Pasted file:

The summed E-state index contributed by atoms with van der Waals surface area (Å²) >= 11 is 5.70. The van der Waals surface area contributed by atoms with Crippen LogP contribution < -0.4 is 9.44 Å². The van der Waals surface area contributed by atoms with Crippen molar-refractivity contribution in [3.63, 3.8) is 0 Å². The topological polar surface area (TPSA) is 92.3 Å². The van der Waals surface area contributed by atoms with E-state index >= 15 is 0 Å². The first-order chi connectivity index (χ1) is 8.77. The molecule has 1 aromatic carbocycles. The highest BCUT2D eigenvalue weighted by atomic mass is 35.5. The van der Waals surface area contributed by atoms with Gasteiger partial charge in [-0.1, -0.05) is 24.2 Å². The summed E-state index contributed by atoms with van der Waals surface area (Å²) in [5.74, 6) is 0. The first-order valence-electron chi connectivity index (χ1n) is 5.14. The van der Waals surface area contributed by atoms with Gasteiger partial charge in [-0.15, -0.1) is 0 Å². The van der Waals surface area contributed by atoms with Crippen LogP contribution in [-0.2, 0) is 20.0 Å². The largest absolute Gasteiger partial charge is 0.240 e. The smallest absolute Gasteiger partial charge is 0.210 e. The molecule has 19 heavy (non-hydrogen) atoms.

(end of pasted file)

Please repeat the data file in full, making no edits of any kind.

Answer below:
The summed E-state index contributed by atoms with van der Waals surface area (Å²) >= 11 is 5.70. The van der Waals surface area contributed by atoms with Crippen LogP contribution < -0.4 is 9.44 Å². The van der Waals surface area contributed by atoms with Crippen molar-refractivity contribution in [3.63, 3.8) is 0 Å². The topological polar surface area (TPSA) is 92.3 Å². The van der Waals surface area contributed by atoms with E-state index >= 15 is 0 Å². The first-order chi connectivity index (χ1) is 8.77. The molecule has 1 aromatic carbocycles. The highest BCUT2D eigenvalue weighted by atomic mass is 35.5. The van der Waals surface area contributed by atoms with Gasteiger partial charge in [-0.1, -0.05) is 24.2 Å². The summed E-state index contributed by atoms with van der Waals surface area (Å²) in [5.74, 6) is 0. The first-order valence-electron chi connectivity index (χ1n) is 5.14. The van der Waals surface area contributed by atoms with Gasteiger partial charge in [-0.15, -0.1) is 0 Å². The van der Waals surface area contributed by atoms with Crippen LogP contribution in [-0.2, 0) is 20.0 Å². The largest absolute Gasteiger partial charge is 0.240 e. The smallest absolute Gasteiger partial charge is 0.210 e. The molecule has 19 heavy (non-hydrogen) atoms.